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There's something strange in the grammar when translating this sentence:

"You are skilled at tennis."

「テニス が 上手です」

In English, "you" is the subject. But in Japanese, テニス ("tennis") is the subject.

Does that mean the literal translation is "Tennis is skilled"?

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I think this could be seen as a case of a person’s ability with something being described as a property of that thing. If that's indeed the case, it's in a way related to what was discussed here. As pointed out there, something like that happens in English, too. This stew eats well doesn’t mean the stew does the act of eating but the stew is such that people can eat it in a certain way or with a certain feeling. Borrowing this sentence structure, テニスが上手です might be translated as:

Tennis plays well.

I know a translation with a noun or an adjective would look more literal, but I couldn’t find an English word that means something one does well in the way favorite works for something one likes. Substituting it with a made-up literal translation of 上手, it would become:

Tennis is an “upper-hand”.

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  • This makes sense to me, as it's grammatically consistent & consistent with what I've learned about the が (and は) particles from Tofugu and Cure Dolly. So it's exactly like how 「テニスが好きです」 / "I like tennis" is literally translated as, "Tennis is liked." So my original sentence does indeed translate literally into "Tennis is skilled," but "skilled" takes on a non-English usage of that particular word (a usage that can be found elsewhere in English). Am I following you correctly? (I steer away from "does well" since です = "is", but your translation is the bridge I needed).
    – gills
    Oct 15, 2022 at 3:22
  • I suppose another conceptual way to parse this might be via implied possessive -- "[the TOPIC's] tennis is skillful." Then again, that's also a very English parsing; with proper Japanese Topic-Subject juxtaposition, and more directly translated, we might more closely render this like "[as for TOPIC,] tennis is skillful." Feb 14, 2023 at 17:41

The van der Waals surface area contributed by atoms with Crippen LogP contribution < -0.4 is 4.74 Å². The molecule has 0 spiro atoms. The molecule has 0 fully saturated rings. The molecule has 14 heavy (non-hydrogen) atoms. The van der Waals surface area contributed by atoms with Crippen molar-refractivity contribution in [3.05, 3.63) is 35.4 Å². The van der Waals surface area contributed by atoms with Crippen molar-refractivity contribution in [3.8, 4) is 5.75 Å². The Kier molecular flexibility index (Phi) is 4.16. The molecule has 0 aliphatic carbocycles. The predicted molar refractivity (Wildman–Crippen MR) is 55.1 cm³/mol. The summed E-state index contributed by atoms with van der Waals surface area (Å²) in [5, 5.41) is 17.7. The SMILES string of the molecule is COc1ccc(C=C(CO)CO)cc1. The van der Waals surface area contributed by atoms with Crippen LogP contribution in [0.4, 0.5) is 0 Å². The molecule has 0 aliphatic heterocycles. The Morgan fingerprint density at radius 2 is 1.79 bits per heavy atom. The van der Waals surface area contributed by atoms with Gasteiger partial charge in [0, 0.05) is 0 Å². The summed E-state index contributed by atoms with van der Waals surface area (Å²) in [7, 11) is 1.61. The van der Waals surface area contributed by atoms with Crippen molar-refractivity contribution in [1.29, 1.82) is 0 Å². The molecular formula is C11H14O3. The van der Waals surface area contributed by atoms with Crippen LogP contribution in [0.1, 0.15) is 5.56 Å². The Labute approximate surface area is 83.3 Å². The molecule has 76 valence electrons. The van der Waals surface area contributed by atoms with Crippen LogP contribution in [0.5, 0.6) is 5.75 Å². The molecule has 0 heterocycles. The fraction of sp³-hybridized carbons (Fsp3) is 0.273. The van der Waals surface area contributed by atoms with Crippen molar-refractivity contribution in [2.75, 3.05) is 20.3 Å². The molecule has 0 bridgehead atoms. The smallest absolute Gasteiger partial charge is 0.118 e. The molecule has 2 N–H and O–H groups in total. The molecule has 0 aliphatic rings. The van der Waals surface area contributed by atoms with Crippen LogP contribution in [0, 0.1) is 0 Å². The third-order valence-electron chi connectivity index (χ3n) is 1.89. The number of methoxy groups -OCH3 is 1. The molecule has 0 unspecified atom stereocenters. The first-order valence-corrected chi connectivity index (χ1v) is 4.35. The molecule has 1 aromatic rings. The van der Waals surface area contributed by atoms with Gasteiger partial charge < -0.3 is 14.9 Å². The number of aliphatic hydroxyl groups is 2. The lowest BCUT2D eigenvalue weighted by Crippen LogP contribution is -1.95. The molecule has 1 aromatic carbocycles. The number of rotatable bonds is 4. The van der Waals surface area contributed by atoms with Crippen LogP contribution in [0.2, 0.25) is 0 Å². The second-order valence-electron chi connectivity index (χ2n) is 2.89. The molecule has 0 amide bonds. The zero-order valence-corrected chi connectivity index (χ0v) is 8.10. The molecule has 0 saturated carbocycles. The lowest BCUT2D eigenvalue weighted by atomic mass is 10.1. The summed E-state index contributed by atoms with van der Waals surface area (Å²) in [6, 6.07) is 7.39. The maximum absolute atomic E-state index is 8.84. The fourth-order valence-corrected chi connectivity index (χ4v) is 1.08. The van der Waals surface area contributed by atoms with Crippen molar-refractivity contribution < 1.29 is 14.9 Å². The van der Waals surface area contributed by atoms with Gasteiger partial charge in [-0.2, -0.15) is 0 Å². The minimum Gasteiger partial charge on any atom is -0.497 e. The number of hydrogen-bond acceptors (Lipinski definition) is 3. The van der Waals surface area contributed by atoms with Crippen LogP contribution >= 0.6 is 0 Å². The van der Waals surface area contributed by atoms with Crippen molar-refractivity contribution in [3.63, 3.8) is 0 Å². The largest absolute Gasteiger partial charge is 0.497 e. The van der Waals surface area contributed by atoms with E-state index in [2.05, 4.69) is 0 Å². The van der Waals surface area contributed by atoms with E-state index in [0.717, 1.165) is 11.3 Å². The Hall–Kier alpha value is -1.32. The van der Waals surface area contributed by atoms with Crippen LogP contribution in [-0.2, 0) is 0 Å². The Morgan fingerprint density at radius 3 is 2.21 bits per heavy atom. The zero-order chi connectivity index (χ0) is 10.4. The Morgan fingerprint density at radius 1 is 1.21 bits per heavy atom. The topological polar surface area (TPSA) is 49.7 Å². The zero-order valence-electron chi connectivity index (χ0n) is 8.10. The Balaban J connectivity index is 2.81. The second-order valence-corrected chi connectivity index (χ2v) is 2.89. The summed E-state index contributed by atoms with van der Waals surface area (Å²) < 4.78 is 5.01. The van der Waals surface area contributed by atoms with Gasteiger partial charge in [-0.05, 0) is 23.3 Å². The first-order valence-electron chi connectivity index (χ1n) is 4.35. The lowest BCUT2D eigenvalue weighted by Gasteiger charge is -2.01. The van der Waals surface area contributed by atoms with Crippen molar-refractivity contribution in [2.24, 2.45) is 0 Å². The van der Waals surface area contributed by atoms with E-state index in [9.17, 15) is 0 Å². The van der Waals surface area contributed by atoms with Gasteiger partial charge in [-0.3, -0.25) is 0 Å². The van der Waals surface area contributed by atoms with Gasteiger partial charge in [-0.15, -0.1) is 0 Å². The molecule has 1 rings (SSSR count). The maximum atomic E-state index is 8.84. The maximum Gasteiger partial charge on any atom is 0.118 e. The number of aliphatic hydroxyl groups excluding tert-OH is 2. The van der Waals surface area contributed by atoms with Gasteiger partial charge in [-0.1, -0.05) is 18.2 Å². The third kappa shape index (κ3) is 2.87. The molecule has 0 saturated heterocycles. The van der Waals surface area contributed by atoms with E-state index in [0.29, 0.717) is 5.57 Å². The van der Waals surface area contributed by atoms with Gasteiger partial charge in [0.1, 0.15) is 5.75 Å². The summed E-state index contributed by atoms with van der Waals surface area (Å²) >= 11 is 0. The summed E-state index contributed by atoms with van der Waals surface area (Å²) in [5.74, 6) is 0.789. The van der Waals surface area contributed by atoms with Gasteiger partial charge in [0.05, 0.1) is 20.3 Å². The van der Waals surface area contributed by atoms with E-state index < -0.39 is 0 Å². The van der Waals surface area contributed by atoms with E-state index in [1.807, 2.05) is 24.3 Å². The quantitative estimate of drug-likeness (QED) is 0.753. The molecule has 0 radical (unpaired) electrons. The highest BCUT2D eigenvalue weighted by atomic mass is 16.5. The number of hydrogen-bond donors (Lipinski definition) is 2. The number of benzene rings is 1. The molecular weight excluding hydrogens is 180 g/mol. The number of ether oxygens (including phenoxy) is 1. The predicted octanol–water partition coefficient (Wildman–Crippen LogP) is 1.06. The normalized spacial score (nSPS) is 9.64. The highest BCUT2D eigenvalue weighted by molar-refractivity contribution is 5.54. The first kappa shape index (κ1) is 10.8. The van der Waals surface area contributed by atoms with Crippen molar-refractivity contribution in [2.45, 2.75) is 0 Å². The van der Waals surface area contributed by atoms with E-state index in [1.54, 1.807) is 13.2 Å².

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The が is not a subject marker, so the literal translation is still "(The subject) is good at tennis".

It is the usage of:


2 希望・好悪・能力などの対象を示す。「水―飲みたい」「紅茶―好きだ」「中国語―話せる」

That is, it marks "what" in wanting, liking, and ability to do something.

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  • Ah, I haven't heard of that usage before. I dug more into this and found some conflicting opinions from Tofugu, Cure Dolly, and a couple other articles from Google searches. For whatever reason, the other explanations make more sense to me, but I'm glad this answer is here as another way for people to understand it; much appreciated.
    – gills
    Oct 15, 2022 at 3:22
  • @gills I'm not sure if its standard terminology everywhere, but e.g. Seiichi Makino's "Dictionary of Basic Japanese Grammar", calls が a subject marker, while は is a topic marker. Japanese frequently omits the topic when it is understood from context, but the topic still "exists". Something like 「彼はテニスが上手です」could be hyper-literally translated as "as for him, tennis is the thing that is skilled". "Him" is the topic, and "tennis" is the subject of the verb "skilled". I'm no expert by any means, but many sources say its very important to keep the idea of "topic" separate from "subject" in JP.
    – mbrig
    Oct 15, 2022 at 6:54
  • So, when <x>は is omitted from the sentence, even though "tennis" is the subject of the sentence, you need to remember that someone/something else is the topic. This seems subtly different than the standard english grammar meaning of "subject", but I'm not enough of an expert on either to speak confidently.
    – mbrig
    Oct 15, 2022 at 7:07
  • @mbrig - There is not really much point in analyzing which part is the grammatical subject and which is the topic. は may appear twice in one sentence, like 彼はテニスは上手です. Even が can also appear twice in a subordinate clause, like 彼がテニスが上手なことは有名です. Like sundowner says, が in sentences like 〜が上手です and 〜が好きです marks the object of skillfulness, liking, etc. That’s what’s important.
    – aguijonazo
    Oct 15, 2022 at 8:47
  • @aguijonazo well, it's important to me, as I want to understand Japanese grammar. if I'm not mistaken, no matter what language, a grammatically complete sentence or thought requires a subject (the doer) and an action (what we're saying about the subject). If "tennis" is just the object of the verb, then we don't have a complete sentence grammatically. That's fine in practical usage, but in an effort to understand the grammar, it confuses me. It means there's an implied second が which would mark the subject.
    – gills
    Oct 15, 2022 at 23:47

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